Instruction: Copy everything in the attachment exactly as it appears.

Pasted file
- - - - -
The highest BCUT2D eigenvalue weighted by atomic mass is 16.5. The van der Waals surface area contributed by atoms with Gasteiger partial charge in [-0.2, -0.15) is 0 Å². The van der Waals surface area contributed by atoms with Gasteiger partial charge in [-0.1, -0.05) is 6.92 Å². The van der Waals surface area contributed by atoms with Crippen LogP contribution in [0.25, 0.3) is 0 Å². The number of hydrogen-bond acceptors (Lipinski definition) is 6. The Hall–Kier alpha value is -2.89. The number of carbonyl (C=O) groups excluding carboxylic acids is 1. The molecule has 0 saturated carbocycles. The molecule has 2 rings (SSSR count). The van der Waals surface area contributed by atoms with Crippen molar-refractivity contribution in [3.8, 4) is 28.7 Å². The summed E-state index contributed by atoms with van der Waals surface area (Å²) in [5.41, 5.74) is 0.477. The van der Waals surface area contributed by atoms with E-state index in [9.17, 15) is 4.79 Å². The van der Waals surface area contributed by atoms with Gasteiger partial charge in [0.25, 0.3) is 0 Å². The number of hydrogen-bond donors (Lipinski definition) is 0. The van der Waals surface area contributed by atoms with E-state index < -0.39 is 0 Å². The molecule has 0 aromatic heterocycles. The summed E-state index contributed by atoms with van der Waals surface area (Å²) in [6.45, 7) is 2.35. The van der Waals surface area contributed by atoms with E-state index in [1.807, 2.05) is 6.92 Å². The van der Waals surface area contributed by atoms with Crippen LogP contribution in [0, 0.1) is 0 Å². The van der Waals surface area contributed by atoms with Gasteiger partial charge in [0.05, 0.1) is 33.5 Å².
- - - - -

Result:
The highest BCUT2D eigenvalue weighted by atomic mass is 16.5. The van der Waals surface area contributed by atoms with Gasteiger partial charge in [-0.2, -0.15) is 0 Å². The van der Waals surface area contributed by atoms with Gasteiger partial charge in [-0.1, -0.05) is 6.92 Å². The van der Waals surface area contributed by atoms with Crippen LogP contribution in [0.25, 0.3) is 0 Å². The number of hydrogen-bond acceptors (Lipinski definition) is 6. The Hall–Kier alpha value is -2.89. The number of carbonyl (C=O) groups excluding carboxylic acids is 1. The molecule has 0 saturated carbocycles. The molecule has 2 rings (SSSR count). The van der Waals surface area contributed by atoms with Crippen molar-refractivity contribution in [3.8, 4) is 28.7 Å². The summed E-state index contributed by atoms with van der Waals surface area (Å²) in [5.41, 5.74) is 0.477. The van der Waals surface area contributed by atoms with E-state index in [9.17, 15) is 4.79 Å². The van der Waals surface area contributed by atoms with Gasteiger partial charge in [0.25, 0.3) is 0 Å². The number of hydrogen-bond donors (Lipinski definition) is 0. The van der Waals surface area contributed by atoms with E-state index < -0.39 is 0 Å². The molecule has 0 aromatic heterocycles. The summed E-state index contributed by atoms with van der Waals surface area (Å²) in [6.45, 7) is 2.35. The van der Waals surface area contributed by atoms with E-state index in [1.807, 2.05) is 6.92 Å². The van der Waals surface area contributed by atoms with Crippen LogP contribution in [0, 0.1) is 0 Å². The van der Waals surface area contributed by atoms with Gasteiger partial charge in [0.05, 0.1) is 33.5 Å².